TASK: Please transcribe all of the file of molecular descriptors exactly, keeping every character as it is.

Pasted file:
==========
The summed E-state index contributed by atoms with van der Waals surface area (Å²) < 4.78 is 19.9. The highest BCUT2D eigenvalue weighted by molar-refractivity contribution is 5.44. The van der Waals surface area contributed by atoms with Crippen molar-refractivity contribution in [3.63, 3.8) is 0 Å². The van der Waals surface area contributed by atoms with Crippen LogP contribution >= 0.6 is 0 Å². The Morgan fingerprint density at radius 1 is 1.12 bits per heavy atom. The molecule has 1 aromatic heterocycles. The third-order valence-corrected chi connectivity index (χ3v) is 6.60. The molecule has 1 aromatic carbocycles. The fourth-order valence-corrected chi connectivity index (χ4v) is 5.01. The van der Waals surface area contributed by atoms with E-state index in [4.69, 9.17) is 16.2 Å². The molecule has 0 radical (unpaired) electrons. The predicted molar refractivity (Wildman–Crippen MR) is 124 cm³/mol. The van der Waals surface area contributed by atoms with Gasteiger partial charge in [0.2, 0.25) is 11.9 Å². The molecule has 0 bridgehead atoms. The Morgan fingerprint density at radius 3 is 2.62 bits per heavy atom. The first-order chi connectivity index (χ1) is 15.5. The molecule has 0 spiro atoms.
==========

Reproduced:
The summed E-state index contributed by atoms with van der Waals surface area (Å²) < 4.78 is 19.9. The highest BCUT2D eigenvalue weighted by molar-refractivity contribution is 5.44. The van der Waals surface area contributed by atoms with Crippen molar-refractivity contribution in [3.63, 3.8) is 0 Å². The van der Waals surface area contributed by atoms with Crippen LogP contribution >= 0.6 is 0 Å². The Morgan fingerprint density at radius 1 is 1.12 bits per heavy atom. The molecule has 1 aromatic heterocycles. The third-order valence-corrected chi connectivity index (χ3v) is 6.60. The molecule has 1 aromatic carbocycles. The fourth-order valence-corrected chi connectivity index (χ4v) is 5.01. The van der Waals surface area contributed by atoms with E-state index in [4.69, 9.17) is 16.2 Å². The molecule has 0 radical (unpaired) electrons. The predicted molar refractivity (Wildman–Crippen MR) is 124 cm³/mol. The van der Waals surface area contributed by atoms with Gasteiger partial charge in [0.2, 0.25) is 11.9 Å². The molecule has 0 bridgehead atoms. The Morgan fingerprint density at radius 3 is 2.62 bits per heavy atom. The first-order chi connectivity index (χ1) is 15.5. The molecule has 0 spiro atoms.